So I think probably Jerusalem was the capital of, like, the Crusader Kingdom of Jerusalem. for several decades.
Muslims then ruled it until the end of World War I, or altogether over a millennium.
So Iran ruled Jerusalem altogether for some 250 years, and the Crusaders for about 200 years, and it was the capital of lots of peoples, including Canaanite kingdoms and the Latin Kingdom of Jerusalem. It was also often a provincial capital under Muslim empires.
In the Sykes-Picot
agreement between France and Britain during WW I, which shaped the Middle East, Jerusalem was awarded to Russia.
Lenin was outraged when he found the agreement in the Romanov palace after the 1917 October Revolution, and he had it published. He withdrew Russia from the war and forewent the prize of Jerusalem.
The city was awarded the British by the Versailles Peace Conference, as part of the British Mandate of Palestine.
In the 1947 UN General Assembly (GA) partition plan for Palestine, Jerusalem was designated a “Separate Body”
to be administered internationally. It was not awarded to Israel by the UN
. Although propagandists for Israel are always going on about how they accepted the UN partition plan, they did not, of course. They conquered a lot of territory that the GA did not award them, including West Jerusalem.
It was Jewish settlers in British Mandate Palestine who used violence to grab part of the city, disregarding international law and agreements. The city was mostly populated by Palestinians in any case, what with being a Palestinian city and all.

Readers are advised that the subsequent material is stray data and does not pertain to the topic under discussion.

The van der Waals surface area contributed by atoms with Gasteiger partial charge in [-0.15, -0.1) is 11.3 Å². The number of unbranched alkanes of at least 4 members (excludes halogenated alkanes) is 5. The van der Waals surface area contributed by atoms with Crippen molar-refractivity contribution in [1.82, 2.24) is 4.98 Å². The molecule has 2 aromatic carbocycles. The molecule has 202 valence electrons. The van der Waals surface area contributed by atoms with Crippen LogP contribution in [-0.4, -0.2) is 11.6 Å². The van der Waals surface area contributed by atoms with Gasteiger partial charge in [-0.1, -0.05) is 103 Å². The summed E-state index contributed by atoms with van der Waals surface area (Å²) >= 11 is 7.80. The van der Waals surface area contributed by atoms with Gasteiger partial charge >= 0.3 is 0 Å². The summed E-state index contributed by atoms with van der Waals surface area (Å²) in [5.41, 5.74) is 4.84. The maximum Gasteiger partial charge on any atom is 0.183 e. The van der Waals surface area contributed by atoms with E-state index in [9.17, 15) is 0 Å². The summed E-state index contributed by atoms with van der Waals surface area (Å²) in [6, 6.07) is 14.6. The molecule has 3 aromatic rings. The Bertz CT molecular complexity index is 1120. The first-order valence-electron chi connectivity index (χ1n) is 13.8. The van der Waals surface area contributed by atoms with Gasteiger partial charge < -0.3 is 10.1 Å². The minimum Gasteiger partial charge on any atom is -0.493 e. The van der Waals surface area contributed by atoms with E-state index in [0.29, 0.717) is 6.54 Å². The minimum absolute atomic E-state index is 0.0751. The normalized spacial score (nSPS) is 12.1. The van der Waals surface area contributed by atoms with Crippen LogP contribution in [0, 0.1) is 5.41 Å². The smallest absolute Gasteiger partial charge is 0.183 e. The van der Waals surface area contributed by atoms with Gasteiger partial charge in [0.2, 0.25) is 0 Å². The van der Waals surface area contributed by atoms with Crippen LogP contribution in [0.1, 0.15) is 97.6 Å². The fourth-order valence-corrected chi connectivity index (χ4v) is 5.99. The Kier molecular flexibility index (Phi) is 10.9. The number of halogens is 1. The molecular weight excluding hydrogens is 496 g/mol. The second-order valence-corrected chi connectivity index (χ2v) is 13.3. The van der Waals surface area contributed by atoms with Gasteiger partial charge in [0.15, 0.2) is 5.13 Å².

In 1967, the Israeli army took East Jerusalem, and ever since has squeezed the Palestinian population, driven them into poverty, usurped their property, and surrounded them by squatter settlements. There is no warrant in any part of any international agreement or law for the Israelis to behave this way toward the people who inhabited Jerusalem for over a millennium (and who are in any case almost certainly descendents of Palestinian Jews who converted to Islam). Violence is still a big part of the way Israel rules East Jerusalem, so Netanyahu warning of Muslim violence is rich.
Muslims consider Jerusalem the third holiest city of Islam. Despite Westerners constantly telling them they have no right to do that, they seem pretty attached to the doctrine. There are 1.5 billion of them, and their nerves are raw after centuries of Western colonialism during which they were told their religion was useless and backward.
The occupation of Jerusalem was given by al-Qaeda as one reason for its attacks on New York and Washington, D.C. The insistence of Jewish extremists on angering the Muslim world by invading the Aqsa mosque from time to time, and threatening to demolish it, is like those old Warner Bros. cartoons where the foolish little boy keeps teasing a tiger in its cage
This article was first published on Informed Comment on 18 May 2015. You can read the original here. Juan Cole is professor of modern Middle Eastern and South Asian history at the University of Michigan. You can follow Juan Cole on Twitter @jricole.